December 8, 2021

Arunachal Front

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According to Iris’ deputy director, “Erdogan has stirred up nationalist fiber to try to unite his electorate.”

“Again, Erdogan is stirring up nationalist threads in an attempt to unite his electorate.”On Sunday, October 24, France Info Didier Pillan analyzed the Deputy Director of the Institute for International and Strategic Relations (Iris). On Saturday, October 23, Turkish President Recep Tayyip Erdogan ordered the expulsion of ten ambassadors from the West (France, the United States, Germany, Canada, Finland, Denmark, the Netherlands, New Zealand, Norway and Sweden). Countries demanding the release of enemy Osman Guard have been jailed for four years without trial and accused of plotting to overthrow the Turkish regime since 2013.

franceinfo: Seven of the ten countries targeted by Erdogan are part of NATO, hence Turkey’s allies. Why is he attacking them?

Didier Billan: Ten are part of the OECD, six are in the European Union, and five are Turkey’s key economic partners. Erdogan wants to attack hard. Today, he is in a very complicated domestic political situation, with polls all indicating the intent of about 30% of the vote, and the presidential election took place in Turkey two years ago. This deviation of its traditional electorate is explained by the very deteriorating economic situation today. So all means are good, and once again, Erdogan is stirring up a sense of nationalism in his attempt to unite his electorate. There he had an excuse: October 18 marks the fourth anniversary of the arrest of Osman Guard. Erdogan seems to be doing everything he can to re-weld his electorate in the course of interference in internal affairs and especially Turkish justice, but this has nothing to do with the reality of Turkish justice.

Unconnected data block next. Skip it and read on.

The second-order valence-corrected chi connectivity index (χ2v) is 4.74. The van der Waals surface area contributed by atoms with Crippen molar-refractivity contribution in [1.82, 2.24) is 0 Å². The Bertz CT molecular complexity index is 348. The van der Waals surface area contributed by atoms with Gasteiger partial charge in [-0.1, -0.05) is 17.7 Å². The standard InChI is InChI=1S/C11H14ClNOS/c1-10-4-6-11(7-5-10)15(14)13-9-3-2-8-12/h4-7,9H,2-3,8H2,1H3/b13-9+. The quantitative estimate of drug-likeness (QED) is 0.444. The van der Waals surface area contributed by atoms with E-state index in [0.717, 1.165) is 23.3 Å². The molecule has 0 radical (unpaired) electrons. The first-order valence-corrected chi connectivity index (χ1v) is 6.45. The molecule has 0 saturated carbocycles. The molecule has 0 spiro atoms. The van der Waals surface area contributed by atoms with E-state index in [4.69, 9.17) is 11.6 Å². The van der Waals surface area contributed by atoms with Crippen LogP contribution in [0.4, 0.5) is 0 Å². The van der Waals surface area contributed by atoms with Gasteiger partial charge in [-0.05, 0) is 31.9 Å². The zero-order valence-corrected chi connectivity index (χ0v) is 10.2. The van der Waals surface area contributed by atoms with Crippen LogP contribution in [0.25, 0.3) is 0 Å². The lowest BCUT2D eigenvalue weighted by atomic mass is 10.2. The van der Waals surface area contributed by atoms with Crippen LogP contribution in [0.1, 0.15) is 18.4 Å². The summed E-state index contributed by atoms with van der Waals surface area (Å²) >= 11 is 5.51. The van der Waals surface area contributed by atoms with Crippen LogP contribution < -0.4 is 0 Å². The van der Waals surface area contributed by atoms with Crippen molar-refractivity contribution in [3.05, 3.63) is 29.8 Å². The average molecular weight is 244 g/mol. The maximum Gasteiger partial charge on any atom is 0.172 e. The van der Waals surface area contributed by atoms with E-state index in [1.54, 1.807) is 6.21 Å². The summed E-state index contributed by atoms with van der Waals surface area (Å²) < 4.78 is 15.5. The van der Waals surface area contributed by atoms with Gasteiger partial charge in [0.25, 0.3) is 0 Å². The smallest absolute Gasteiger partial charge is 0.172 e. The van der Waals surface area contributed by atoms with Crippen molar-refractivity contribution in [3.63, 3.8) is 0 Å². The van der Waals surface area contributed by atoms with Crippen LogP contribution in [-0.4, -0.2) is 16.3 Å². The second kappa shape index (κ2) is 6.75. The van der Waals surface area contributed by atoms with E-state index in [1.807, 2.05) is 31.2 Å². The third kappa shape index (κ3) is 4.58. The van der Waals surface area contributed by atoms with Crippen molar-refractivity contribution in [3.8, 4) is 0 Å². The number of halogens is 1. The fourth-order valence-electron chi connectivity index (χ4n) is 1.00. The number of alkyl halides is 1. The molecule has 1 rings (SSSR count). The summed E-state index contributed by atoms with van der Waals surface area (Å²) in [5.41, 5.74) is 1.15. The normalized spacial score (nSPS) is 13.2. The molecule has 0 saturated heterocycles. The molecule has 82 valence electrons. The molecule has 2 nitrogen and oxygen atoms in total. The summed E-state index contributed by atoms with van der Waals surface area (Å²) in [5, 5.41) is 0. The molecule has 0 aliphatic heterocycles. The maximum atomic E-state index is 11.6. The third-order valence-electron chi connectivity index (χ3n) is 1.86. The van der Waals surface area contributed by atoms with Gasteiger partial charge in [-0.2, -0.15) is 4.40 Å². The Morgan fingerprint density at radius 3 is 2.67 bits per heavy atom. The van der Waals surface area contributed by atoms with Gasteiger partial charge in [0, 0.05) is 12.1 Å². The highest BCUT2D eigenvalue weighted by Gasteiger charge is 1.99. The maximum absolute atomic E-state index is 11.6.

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What will be the consequences of this dismissal of ten ambassadors working daily in Turkey?

In diplomatic terms, in general, the answer is symmetrical. Turkish ambassadors from the ten countries involved may be recalled to Ankara. The crisis is being exploited for domestic political reasons. Erdogan is playing an infinitely dangerous game because he hates routine diplomatic practices. The countries concerned are of capital importance to the Turkish economy and its political relations. This is a very dangerous game because he needs to unite his voters.

With the stances taken against Emanuel Macron, relations with France over the years have been very tense. Is France a special case for Erdogan?

Especially last year, in 2020, bilateral relations between France and Turkey deteriorated significantly, and the findings, almost insulted on both sides, made it ineligible for inter-state relations. Things had calmed down a bit, the tensions had subsided, and were less. In the Turkish press, which is close to power, attacks against France are carried out almost every day, so it must be admitted that they have diminished since last year, but the tension is still high. We think Erdogan could capture a small excuse to renew the tense climate between the two countries, and more broadly, with other countries involved.